Don’t Change the Subject, a new film to be previewed at the Santa Barbara Public Library on October 21, explores the experience of suicide on several levels and with honesty, while incorporating humor and creativity. An important element of the film is how individuals make meaning of loss and understand loved ones who have taken their own lives. The Santa Barbara Public Library will host a free screening at 2:00pm on Sunday, October 21 in the Faulkner Gallery of the Central Library, 40 E. Anapamu St. There will be light refreshments and chat with the director, Mike Stutz, after the film.
Don’t Change the Subject is a darkly comic look at what happens when one man dares to ask questions about the dirtiest word in any language – suicide. No one seems to want to have a conversation about it. But what if we dig into it in a completely different way? Director Mike Stutz investigates his mother’s suicide by opening up a conversation with his family that they never had when he was a child, when she died. Then he recruits a band of writers, artists, dancers, comics, punk clowns and suicide survivors to put their own unique stamp on the conversation. Animation, a suicide band, and parties for dead people are also included.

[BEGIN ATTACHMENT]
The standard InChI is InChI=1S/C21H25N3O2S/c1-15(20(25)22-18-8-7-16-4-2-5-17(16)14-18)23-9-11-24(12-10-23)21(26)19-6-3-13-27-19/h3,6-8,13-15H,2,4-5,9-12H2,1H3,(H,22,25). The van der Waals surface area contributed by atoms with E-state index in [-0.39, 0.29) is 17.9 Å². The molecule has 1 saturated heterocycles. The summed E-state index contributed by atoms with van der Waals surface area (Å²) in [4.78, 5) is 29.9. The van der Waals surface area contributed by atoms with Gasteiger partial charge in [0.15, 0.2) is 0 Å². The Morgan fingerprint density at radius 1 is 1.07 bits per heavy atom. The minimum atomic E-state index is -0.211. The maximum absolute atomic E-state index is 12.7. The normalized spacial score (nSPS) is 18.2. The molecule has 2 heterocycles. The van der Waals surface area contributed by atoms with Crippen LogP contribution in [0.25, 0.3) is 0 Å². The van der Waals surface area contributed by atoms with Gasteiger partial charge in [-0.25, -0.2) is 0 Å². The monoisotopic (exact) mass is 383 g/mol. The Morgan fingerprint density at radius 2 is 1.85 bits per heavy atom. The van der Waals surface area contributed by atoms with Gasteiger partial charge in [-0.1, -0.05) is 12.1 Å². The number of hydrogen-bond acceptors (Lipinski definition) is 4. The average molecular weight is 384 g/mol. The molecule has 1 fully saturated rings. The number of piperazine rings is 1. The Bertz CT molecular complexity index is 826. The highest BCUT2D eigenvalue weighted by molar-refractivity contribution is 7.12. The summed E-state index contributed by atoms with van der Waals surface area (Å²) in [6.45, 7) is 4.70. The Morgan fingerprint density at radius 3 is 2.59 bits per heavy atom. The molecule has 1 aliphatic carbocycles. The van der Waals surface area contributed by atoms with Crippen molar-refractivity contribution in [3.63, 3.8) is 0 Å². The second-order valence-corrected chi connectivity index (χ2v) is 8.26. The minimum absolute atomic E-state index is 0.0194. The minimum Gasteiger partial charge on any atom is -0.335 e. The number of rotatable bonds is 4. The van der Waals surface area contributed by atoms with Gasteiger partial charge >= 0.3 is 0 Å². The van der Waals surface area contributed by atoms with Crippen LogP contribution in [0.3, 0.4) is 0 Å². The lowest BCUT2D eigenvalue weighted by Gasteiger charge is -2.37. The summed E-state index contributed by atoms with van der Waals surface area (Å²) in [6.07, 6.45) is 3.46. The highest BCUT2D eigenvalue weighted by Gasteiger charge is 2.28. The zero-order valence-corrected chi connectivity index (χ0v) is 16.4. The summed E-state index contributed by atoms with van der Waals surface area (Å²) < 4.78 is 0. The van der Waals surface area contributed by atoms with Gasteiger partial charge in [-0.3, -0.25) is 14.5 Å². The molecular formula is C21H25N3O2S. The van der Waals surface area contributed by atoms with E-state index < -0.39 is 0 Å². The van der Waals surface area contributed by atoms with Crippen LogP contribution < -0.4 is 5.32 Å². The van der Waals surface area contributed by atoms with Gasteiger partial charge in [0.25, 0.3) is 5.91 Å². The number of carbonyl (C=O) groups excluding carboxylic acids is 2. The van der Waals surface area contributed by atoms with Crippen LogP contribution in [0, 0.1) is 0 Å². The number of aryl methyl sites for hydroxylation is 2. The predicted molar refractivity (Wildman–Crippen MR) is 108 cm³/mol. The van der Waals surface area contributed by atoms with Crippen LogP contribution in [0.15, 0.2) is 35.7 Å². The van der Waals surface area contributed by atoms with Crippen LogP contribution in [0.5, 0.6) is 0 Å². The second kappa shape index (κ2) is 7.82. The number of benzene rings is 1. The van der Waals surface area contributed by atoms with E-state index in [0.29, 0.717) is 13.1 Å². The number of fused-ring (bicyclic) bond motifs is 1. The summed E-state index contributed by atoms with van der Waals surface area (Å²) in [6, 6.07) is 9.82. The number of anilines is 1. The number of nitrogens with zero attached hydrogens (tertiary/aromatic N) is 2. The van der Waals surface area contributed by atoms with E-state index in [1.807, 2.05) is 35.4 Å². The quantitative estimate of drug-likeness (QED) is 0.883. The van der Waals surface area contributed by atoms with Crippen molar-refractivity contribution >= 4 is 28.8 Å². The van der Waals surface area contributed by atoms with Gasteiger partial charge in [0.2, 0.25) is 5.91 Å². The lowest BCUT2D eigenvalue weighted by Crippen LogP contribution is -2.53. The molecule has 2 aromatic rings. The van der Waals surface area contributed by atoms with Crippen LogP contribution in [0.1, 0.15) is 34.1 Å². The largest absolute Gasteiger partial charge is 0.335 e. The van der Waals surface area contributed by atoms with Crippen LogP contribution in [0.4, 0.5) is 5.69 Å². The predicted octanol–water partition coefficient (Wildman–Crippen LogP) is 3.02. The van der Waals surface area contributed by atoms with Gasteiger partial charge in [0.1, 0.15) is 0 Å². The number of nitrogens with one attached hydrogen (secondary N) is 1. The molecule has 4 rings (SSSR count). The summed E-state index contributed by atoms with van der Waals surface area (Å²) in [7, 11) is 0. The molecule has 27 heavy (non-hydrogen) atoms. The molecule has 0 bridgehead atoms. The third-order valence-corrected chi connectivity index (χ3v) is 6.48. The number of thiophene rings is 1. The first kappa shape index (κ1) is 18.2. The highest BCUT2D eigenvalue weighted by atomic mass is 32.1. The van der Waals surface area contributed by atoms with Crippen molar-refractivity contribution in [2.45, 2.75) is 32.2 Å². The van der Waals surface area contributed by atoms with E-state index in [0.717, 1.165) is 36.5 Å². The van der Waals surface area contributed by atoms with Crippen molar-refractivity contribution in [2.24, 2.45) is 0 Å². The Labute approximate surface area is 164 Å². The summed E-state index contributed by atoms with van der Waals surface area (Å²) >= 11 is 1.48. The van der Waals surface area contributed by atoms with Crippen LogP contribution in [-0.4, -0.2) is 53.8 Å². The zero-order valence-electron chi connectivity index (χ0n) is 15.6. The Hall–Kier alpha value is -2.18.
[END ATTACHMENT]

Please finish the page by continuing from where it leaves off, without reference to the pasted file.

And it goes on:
Drawing on the Mexican Day of the Dead saying that you die three times — the first time when your heart stops beating, the second when they put you in the ground, and the third when the last person on earth who can tell a story about you dies — Stutz seeks to celebrate the lives of those who have died by their own hand instead of cloaking their existence in shame. Don’t Change the Subject invites the viewer to sit back, share a laugh, celebrate life and ponder a very dirty word.
All programs of the Santa Barbara Public Library System are free and open to the public. If you need assistance to participate in this program, please call Library Administration at 805-564-5608. To find books and other resources on suicide at the branches of the Santa Barbara Public Library System, visit SBPLibrary.org.
Movie Website: www.dontchangethesubject.org.